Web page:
OBJECTIVE : Autism spectrum disorder (ASD) is a pervasive neurodevelopmental disorder that emerges in the beginning years of life (12-48 months). Yet, an early diagnosis of ASD is challenging as it relies on the consistent presence of behavioral symptomatology, and thus, many children are diagnosed later in development, which prevents early interventions that could benefit cognitive and social outcomes. As a result, there is growing interest in detecting early brain markers of ASD, such as in the electroencephalogram (EEG) to elucidate divergence in early development. Here, we examine the EEG of nonrapid eye movement (NREM) sleep in the transition from infancy to toddlerhood, a period of rapid development and pronounced changes in early brain function. NREM features exhibit clear developmental trajectories, are related to social and cognitive development, and may be altered in neurodevelopmental disorders. Yet, spectral features of NREM sleep are poorly understood in infants/toddlers with or at high risk for ASD. METHODS : The present pilot study is the first to examine NREM sleep in 13- to 30-month-olds with ASD in comparison with age-matched healthy controls (TD). EEG was recorded during a daytime nap with high-density array EEG. RESULTS : We found topographically distinct decreased fast theta oscillations (5-7.25 Hz), decreased fast sigma (15-16 Hz), and increased beta oscillations (20-25 Hz) in ASD compared to TD. CONCLUSION : These findings suggest a possible functional role of NREM sleep during this important developmental period and provide support for NREM sleep to be a potential early marker for ASD.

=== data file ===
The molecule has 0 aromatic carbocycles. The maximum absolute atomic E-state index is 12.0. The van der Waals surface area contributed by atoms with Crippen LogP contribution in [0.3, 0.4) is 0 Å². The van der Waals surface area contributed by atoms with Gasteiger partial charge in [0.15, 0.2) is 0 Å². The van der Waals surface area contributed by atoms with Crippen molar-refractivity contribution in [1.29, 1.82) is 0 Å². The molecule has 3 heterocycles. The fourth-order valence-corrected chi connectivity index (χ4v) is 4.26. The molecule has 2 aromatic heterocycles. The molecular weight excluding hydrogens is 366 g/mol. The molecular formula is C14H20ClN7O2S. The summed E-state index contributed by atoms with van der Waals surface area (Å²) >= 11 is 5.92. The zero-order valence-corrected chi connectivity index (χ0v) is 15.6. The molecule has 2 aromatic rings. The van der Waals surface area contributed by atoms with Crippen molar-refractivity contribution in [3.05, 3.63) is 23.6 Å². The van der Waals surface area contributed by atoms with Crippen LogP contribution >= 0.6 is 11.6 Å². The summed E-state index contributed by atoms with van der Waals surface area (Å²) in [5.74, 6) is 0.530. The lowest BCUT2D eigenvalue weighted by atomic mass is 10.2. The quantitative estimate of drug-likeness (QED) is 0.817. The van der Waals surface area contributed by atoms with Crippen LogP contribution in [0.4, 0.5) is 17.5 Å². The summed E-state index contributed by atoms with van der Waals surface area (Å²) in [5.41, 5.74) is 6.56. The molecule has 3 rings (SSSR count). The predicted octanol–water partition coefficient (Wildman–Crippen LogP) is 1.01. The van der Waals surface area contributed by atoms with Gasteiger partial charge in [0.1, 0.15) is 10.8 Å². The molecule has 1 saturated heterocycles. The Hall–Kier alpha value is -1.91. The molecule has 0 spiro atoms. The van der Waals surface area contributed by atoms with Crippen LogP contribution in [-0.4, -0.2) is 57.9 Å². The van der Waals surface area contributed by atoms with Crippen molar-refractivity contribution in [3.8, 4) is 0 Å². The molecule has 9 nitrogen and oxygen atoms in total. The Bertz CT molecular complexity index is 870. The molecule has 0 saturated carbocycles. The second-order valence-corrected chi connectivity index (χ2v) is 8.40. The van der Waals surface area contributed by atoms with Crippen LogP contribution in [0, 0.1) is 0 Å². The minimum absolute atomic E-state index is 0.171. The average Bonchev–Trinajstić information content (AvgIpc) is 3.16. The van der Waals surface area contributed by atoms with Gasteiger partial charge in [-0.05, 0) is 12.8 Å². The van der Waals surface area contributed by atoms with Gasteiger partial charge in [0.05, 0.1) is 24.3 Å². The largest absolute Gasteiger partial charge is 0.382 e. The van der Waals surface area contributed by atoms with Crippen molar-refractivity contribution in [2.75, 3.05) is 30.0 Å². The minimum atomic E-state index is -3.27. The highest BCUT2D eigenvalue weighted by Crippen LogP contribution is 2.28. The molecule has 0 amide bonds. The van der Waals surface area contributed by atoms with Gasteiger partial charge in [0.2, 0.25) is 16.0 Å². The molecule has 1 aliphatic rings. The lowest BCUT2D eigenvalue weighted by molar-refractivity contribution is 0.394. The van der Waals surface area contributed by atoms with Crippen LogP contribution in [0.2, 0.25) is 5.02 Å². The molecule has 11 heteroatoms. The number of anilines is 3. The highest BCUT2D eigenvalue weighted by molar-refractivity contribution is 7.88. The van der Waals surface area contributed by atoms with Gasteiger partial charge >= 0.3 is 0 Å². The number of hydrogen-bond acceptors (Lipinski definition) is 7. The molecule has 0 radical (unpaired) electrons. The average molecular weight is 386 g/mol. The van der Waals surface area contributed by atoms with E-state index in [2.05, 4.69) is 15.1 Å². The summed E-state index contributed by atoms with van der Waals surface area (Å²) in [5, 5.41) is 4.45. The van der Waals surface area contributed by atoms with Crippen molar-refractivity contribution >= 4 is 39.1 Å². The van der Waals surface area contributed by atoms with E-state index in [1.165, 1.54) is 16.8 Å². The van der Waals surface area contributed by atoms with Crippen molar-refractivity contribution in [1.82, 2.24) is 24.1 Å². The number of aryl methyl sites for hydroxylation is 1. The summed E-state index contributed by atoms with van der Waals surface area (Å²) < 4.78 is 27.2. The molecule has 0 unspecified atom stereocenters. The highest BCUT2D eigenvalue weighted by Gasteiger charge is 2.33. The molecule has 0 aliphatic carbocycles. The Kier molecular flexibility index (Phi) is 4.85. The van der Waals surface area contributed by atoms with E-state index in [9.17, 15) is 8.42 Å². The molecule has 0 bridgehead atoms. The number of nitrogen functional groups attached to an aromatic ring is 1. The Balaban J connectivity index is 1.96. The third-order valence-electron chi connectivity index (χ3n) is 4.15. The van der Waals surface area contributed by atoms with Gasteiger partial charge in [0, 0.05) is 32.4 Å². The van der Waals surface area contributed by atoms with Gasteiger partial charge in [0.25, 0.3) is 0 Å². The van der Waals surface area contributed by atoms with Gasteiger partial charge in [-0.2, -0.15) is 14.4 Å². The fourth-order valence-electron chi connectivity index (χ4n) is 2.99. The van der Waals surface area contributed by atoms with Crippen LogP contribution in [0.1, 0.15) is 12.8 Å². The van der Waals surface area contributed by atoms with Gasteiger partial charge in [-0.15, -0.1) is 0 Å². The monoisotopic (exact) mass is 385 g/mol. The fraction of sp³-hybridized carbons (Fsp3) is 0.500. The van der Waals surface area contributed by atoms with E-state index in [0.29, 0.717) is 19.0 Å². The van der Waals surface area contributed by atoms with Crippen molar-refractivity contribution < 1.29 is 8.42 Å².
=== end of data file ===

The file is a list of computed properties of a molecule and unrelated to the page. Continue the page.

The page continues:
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14. Sappok T, Dosen A, Zepperitz S, Barrett B, Vonk J, Schanze C, Ilic M, Bergmann T, De Neve L, Birkner J, Zaal S, Bertelli MO, Hudson M, Morisse F, Sterkenburg P. Standardizing the assessment of emotional development in adults with intellectual and developmental disability. J Appl Res Intellect Disabil ;2020 (Feb 11)

OBJECTIVE : The Scale of Emotional Development-Short (SED-S) is an instrument to assess the level of emotional development (ED) in people with intellectual and developmental disability. Index cases are developed as a didactic tool to standardize the application of the scale. METHOD : In a stepwise process, a European working group from six countries developed five index cases, one for each level of ED. All cases were first scored by 20 raters using the SED-S and then rephrased to reduce inter-rater variations (SD > 0.5). RESULTS : All five index cases yielded overall ratings that matched the intended level of ED. Across the range of ED, Regulating Affect needed rephrasing most to ensure a distinct description within each level of ED. CONCLUSIONS : The tri-lingual, cross-cultural evolution of five index cases contributes to a standardized application of the SED-S and can serve as training material to improve the inter-rater reliability of the SED-S across different cultures and languages.

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15. Stewart GR, Corbett A, Ballard C, Creese B, Aarsland D, Hampshire A, Charlton RA, Happe F. The Mental and Physical Health of Older Adults With a Genetic Predisposition for Autism. Autism Res ;2020 (Feb 11)